Predictable Uptime: The importance of routine inspections for impact crushers
by Jim Schreiner
Regardless of the type of equipment used on the job site, the importance of routine inspections and proper maintenance are paramount to maximizing uptime and production output. If the plant isn’t running, it isn’t producing, and lost production is expensive or impossible to make up. Planning “maintenance time” and using it effectively is how premier producers consistently achieve higher levels of uptime availability. They anticipate maintenance and plan for predictable uptime. To say it best: More uptime translates into lower production costs.
Even though impact crushers have been around a long time, their use has expanded significantly in the last 30 years, primarily due to advances in wear parts metallurgy. On the plus side, impact crushers are capable of high throughput capacity, high reduction ratios, and are relatively forgiving to fluctuating feed materials. On the negative side, they are susceptible to high consumption of wear parts and high maintenance downtime. When crushing abrasive materials, wear parts cost and cost of downtime can become prohibitive, even with advanced wear parts technology. The first step to predictable uptime and low operating costs is applying the machine correctly.
Successful operators plan their run time and maintenance downtime and use it effectively. They make sure that when that impact crusher starts up, it is going to go the distance to the next scheduled maintenance shift. They anticipate (track and log) wear parts consumption and have spare parts available on site. They constantly inspect the machine to look for developing problems and implement corrective actions before a crisis exists.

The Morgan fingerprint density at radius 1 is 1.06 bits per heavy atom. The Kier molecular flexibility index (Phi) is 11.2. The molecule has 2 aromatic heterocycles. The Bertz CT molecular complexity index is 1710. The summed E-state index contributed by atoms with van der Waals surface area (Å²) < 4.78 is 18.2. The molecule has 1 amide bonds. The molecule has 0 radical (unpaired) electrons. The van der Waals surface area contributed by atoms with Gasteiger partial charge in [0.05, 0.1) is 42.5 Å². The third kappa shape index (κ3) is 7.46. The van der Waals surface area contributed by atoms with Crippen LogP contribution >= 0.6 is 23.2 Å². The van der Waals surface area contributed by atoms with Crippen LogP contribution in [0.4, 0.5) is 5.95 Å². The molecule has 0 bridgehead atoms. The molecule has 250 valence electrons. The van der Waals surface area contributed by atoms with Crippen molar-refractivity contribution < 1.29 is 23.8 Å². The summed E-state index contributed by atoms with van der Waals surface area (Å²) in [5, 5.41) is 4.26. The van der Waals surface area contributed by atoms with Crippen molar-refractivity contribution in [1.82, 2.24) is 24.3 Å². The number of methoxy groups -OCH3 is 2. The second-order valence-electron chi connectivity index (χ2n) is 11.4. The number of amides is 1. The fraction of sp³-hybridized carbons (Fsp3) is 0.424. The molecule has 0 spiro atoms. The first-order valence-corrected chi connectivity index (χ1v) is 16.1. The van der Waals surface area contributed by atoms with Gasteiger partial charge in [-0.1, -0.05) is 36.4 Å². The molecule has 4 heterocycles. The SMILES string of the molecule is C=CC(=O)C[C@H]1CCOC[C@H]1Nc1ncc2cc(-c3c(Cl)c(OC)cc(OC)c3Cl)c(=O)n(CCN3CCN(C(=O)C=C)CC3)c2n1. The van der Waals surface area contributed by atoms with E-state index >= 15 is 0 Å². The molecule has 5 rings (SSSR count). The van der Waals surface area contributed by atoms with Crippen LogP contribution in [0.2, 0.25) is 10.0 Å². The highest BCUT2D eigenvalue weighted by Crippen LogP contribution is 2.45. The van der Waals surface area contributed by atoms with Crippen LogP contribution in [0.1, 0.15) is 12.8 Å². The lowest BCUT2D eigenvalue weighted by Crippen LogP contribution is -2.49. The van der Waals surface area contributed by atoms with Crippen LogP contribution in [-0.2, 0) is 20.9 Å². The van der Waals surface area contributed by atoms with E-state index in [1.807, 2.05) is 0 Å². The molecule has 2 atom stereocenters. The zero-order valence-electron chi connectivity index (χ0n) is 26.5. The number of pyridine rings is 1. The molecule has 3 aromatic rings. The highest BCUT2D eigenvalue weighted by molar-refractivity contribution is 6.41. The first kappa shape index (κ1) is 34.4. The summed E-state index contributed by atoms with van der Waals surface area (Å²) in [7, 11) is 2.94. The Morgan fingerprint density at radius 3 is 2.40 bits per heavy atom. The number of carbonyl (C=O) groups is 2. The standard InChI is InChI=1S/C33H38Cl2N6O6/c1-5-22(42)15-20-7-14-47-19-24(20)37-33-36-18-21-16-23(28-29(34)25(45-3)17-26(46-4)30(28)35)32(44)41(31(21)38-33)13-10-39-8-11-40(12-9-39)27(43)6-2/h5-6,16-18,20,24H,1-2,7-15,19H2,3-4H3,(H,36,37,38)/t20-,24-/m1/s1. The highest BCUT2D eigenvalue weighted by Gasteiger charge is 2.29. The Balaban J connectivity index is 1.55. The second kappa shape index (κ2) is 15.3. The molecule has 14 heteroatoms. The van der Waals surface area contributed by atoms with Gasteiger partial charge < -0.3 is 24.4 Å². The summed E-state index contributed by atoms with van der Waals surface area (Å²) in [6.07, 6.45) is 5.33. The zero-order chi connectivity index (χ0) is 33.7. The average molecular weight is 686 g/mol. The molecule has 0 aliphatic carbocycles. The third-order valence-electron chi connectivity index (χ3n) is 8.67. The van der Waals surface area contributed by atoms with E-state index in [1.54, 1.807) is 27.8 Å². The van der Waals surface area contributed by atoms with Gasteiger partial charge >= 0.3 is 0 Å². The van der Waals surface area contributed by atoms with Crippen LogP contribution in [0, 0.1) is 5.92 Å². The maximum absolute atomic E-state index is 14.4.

It is a good idea to always have blow bars, apron liners, and replacement hardware on hand for that unexpected issue that can appear. If, during normal maintenance, a cracked part is discovered, replace it immediately. Waiting for a dealer to deliver parts, or being told to run the machine in its compromised condition, is too high of a price to pay. Keep critical parts on hand.
Planning for maintenance begins before purchase and installation of the crusher. Selecting crusher features that allow safe, easy, and quick maintenance means the crew is far more likely to perform maintenance and finish tasks on time. Consider the following recommendations:
1. The crusher should open easily (hydraulics) and allow for crane access and a vertical lift of heavy castings. Safe lifting points should be built into castings. Hardware should be simple and easily accessible from safe working points.
2. Look for a design that uses common castings (side liners, blow bars, apron liners) throughout the crusher. This reduces parts inventory requirements and allows interchangeable parts to be flipped or relocated to optimize utilization.